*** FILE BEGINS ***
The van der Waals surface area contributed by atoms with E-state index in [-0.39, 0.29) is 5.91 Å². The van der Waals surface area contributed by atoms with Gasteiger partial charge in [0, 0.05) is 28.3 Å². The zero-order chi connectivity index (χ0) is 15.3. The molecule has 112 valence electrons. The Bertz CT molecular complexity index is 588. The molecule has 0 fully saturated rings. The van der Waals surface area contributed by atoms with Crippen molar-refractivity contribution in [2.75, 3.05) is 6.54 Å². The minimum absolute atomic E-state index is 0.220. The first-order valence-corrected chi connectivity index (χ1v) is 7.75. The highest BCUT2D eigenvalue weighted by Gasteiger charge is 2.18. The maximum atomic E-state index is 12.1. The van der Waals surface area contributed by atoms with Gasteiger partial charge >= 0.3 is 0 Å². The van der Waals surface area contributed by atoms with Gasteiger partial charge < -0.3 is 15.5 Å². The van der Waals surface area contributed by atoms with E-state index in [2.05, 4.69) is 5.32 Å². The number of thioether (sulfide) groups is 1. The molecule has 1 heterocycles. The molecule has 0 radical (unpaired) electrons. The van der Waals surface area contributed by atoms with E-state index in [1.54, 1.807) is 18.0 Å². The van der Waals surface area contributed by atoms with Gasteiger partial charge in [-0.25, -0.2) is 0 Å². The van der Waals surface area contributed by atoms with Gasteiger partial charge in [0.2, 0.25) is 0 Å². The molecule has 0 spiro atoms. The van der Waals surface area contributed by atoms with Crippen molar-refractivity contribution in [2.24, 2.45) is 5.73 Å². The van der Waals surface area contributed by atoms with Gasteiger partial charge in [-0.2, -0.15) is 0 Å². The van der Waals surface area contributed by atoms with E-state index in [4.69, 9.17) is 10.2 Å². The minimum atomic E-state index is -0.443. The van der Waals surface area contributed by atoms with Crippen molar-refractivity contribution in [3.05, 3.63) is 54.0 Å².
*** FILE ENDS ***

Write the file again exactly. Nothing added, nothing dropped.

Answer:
The van der Waals surface area contributed by atoms with E-state index in [-0.39, 0.29) is 5.91 Å². The van der Waals surface area contributed by atoms with Gasteiger partial charge in [0, 0.05) is 28.3 Å². The zero-order chi connectivity index (χ0) is 15.3. The molecule has 112 valence electrons. The Bertz CT molecular complexity index is 588. The molecule has 0 fully saturated rings. The van der Waals surface area contributed by atoms with Crippen molar-refractivity contribution in [2.75, 3.05) is 6.54 Å². The minimum absolute atomic E-state index is 0.220. The first-order valence-corrected chi connectivity index (χ1v) is 7.75. The highest BCUT2D eigenvalue weighted by Gasteiger charge is 2.18. The maximum atomic E-state index is 12.1. The van der Waals surface area contributed by atoms with Gasteiger partial charge >= 0.3 is 0 Å². The van der Waals surface area contributed by atoms with Gasteiger partial charge < -0.3 is 15.5 Å². The van der Waals surface area contributed by atoms with E-state index in [2.05, 4.69) is 5.32 Å². The number of thioether (sulfide) groups is 1. The molecule has 1 heterocycles. The molecule has 0 radical (unpaired) electrons. The van der Waals surface area contributed by atoms with E-state index in [1.54, 1.807) is 18.0 Å². The van der Waals surface area contributed by atoms with Gasteiger partial charge in [-0.25, -0.2) is 0 Å². The van der Waals surface area contributed by atoms with Gasteiger partial charge in [0.2, 0.25) is 0 Å². The molecule has 0 spiro atoms. The van der Waals surface area contributed by atoms with Crippen molar-refractivity contribution in [2.24, 2.45) is 5.73 Å². The van der Waals surface area contributed by atoms with Gasteiger partial charge in [-0.2, -0.15) is 0 Å². The van der Waals surface area contributed by atoms with E-state index in [4.69, 9.17) is 10.2 Å². The minimum atomic E-state index is -0.443. The van der Waals surface area contributed by atoms with Crippen molar-refractivity contribution in [3.05, 3.63) is 54.0 Å².